If we’re unable to get enough volunteers, two causes are, in my view, primarily responsible:

  1. The compensation package, inclusive of pay, leave, training, and medical care, is not sufficient
  2. The mission(s) that predominate are not judged to be sufficiently important

Both of these reasons indicate failed policies on the part of the government, the former demonstrating that the true cost of the War on Terror is not being paid and the latter indicating that perhaps it is not desirable to fight it, at least in the form it’s being prosecuted now.

This is off the wall, but one way to get more volunteers would be to make public service compulsory – no exceptions – for 1 or 2 years at age 18.  Given that a young person must serve, he/she might volunteer for the military over a domestic assignment if the inducements were adequate.

Coming Soon: an Army of Atheists?

An army soldier who lost his faith while deployed in Iraq is now suing the U.S. Army because of the prevalence of Christian practices therein.


Hall filed a federal lawsuit against the U.S. Department of Defense and Secretary of Defense Robert Gates, among others. In the suit, Hall claims his rights to religious freedom under the First Amendment were violated and suggests that the United States military has become a Christian organization.

"I think it’s utterly and totally wrong. Unconstitutional," Hall said.

Hall said there is a pattern of discrimination against non-Christians in the military.

Whether the military is more Christian than the rest of the country is an interesting question.  I would guess that it is, for the simple reason that going to places where one will be shot at, on purpose, mind, would be more palatable to people with faith in God.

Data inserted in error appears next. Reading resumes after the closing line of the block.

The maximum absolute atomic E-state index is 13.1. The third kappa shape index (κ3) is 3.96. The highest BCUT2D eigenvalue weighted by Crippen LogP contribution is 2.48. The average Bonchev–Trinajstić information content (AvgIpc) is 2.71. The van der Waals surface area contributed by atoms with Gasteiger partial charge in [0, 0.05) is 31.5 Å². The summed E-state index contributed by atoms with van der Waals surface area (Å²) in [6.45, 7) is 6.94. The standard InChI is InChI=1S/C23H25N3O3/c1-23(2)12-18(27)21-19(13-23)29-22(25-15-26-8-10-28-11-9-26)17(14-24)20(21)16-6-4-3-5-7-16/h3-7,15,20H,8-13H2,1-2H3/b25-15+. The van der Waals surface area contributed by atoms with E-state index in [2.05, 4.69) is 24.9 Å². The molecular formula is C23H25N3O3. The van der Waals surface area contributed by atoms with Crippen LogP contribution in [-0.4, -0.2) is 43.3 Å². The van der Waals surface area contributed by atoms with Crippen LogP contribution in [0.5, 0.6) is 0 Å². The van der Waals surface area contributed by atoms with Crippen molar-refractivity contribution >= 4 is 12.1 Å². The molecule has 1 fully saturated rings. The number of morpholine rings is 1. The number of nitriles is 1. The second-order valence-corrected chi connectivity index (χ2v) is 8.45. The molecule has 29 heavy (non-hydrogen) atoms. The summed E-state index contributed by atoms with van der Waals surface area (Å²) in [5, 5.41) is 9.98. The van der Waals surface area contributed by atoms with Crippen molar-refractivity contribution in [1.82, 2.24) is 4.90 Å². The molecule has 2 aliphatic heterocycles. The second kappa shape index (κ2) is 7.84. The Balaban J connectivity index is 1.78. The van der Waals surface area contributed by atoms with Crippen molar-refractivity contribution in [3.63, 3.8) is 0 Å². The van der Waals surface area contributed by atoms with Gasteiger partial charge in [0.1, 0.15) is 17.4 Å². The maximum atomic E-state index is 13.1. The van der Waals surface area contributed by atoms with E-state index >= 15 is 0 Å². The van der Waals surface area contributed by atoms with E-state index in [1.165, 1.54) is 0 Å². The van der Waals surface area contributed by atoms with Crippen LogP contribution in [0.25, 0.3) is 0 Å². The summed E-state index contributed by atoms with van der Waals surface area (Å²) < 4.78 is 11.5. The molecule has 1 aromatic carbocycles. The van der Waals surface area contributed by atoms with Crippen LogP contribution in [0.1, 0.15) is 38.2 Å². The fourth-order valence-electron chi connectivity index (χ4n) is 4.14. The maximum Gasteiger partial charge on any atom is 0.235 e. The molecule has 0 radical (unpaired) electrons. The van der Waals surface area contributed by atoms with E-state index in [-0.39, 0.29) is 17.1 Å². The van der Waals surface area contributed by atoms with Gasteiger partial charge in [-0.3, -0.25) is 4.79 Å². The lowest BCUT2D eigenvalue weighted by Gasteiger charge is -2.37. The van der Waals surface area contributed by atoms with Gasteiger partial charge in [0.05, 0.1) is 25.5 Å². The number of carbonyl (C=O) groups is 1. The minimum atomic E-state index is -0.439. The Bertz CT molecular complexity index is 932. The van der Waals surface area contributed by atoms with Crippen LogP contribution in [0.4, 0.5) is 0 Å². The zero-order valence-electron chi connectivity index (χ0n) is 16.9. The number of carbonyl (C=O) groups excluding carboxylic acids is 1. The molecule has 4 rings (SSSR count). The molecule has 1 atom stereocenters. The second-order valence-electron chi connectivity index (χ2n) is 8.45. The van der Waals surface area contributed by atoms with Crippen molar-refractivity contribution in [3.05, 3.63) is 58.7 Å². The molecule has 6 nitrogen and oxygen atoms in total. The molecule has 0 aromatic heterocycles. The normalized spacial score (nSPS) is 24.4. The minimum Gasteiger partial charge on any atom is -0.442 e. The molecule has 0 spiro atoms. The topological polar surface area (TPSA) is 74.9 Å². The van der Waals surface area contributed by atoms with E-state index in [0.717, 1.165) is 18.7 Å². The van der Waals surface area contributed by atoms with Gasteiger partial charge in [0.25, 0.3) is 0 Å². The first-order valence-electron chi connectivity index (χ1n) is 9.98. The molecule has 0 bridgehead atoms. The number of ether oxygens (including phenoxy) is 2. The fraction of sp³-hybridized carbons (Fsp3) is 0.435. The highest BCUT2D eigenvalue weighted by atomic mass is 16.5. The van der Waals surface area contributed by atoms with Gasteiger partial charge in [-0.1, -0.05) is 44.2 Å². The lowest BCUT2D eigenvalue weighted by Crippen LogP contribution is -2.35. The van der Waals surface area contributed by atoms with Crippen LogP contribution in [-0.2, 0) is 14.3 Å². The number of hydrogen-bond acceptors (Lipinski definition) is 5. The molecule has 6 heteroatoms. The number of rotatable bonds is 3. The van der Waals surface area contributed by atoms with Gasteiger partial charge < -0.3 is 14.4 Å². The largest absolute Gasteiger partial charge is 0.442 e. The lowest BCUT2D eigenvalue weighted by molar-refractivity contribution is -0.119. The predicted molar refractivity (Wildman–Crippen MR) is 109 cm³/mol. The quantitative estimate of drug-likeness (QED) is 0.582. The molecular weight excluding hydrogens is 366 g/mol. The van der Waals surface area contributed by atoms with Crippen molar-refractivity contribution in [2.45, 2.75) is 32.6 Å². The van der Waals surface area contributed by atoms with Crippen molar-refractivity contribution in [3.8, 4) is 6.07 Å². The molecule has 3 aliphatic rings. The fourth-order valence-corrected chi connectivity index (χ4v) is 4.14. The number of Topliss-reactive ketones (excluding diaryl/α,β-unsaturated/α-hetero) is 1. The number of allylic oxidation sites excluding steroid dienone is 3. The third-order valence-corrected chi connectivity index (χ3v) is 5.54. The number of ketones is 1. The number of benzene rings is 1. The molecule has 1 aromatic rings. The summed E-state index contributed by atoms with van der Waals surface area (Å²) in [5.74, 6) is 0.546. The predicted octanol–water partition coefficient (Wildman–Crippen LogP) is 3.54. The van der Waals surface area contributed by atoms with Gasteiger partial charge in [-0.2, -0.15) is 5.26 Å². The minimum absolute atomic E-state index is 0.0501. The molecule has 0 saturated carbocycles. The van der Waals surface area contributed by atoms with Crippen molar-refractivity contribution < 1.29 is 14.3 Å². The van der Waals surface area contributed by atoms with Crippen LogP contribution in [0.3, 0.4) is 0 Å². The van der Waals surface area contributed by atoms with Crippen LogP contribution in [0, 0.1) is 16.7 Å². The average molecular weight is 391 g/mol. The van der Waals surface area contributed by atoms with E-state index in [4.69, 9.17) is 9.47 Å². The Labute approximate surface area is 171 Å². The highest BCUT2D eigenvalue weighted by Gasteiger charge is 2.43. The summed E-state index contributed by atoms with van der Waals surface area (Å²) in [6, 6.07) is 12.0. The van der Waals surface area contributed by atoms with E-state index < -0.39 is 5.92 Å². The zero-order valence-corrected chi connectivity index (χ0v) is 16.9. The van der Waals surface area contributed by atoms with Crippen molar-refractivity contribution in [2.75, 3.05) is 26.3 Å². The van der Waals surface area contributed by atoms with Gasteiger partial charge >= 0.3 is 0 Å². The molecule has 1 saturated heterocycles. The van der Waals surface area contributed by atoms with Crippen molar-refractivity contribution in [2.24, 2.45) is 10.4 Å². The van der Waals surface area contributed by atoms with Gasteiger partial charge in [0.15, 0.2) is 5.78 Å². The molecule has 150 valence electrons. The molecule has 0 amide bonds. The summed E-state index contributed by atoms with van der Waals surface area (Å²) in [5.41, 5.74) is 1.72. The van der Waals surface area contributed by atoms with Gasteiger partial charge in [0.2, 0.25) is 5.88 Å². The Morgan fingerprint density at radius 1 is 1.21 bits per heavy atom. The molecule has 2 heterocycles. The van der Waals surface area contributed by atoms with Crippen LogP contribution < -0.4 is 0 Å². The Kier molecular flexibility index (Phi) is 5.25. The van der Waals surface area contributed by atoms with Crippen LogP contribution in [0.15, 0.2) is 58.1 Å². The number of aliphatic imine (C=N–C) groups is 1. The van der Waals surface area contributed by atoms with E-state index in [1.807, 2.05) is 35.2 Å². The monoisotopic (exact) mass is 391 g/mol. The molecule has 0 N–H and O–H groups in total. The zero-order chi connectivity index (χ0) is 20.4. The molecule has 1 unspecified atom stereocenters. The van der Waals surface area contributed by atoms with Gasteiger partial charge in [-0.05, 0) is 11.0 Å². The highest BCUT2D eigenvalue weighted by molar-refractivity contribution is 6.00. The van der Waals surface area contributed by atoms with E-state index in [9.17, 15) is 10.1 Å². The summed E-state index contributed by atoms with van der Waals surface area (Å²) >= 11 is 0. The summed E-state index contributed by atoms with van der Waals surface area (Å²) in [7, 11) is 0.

Hall’s specific complaints:

Two years ago on Thanksgiving Day, after refusing to pray at his table, Hall said he was told to go sit somewhere else. In another incident, when he was nearly killed during an attack on his Humvee, he said another soldier asked him, "Do you believe in Jesus now?"

He also said he missed out on promotions because he is an atheist.

"I was told because I can’t put my personal beliefs aside and pray with troops I wouldn’t make a good leader," Hall said.

If he was told that leadership potential is diminished by lack of faith – if – then his case may have some legal merit.  It would be a shame for the military to lose a good soldier over a subjective issue.

However, leaders are defined by their actions.  Hall’s rejection of Christianity makes his judgment suspect in the eyes of many of those who would be asked to follow him.

This is potentially a very interesting case as it pits the expansionary natural of the progressive atheist agenda against the traditional Christian values of the country. 

On one hand, the fact that Private Hall would file a lawsuit of this kind is, frankly, irritating as hell, pun intended.  He lives in and serves one of the few countries on Earth where he’s free to do exactly as he pleases with virtually no restrictions.  Yet he is unsatisfied with the ability of others to do the same.  Standard "me first" American leftist thinking.  Ugh.

On the other, Hall’s lawsuit is an excellent opportunity to correct the misguided thinking of political correctness by rejecting his attempt to force Christianity out of a national institution that needs it as much as or more than any other.

At some point Americans have to be willing and able to say, "This is how we do things here, mister, and if you don’t like it, tough."  This case is such a time.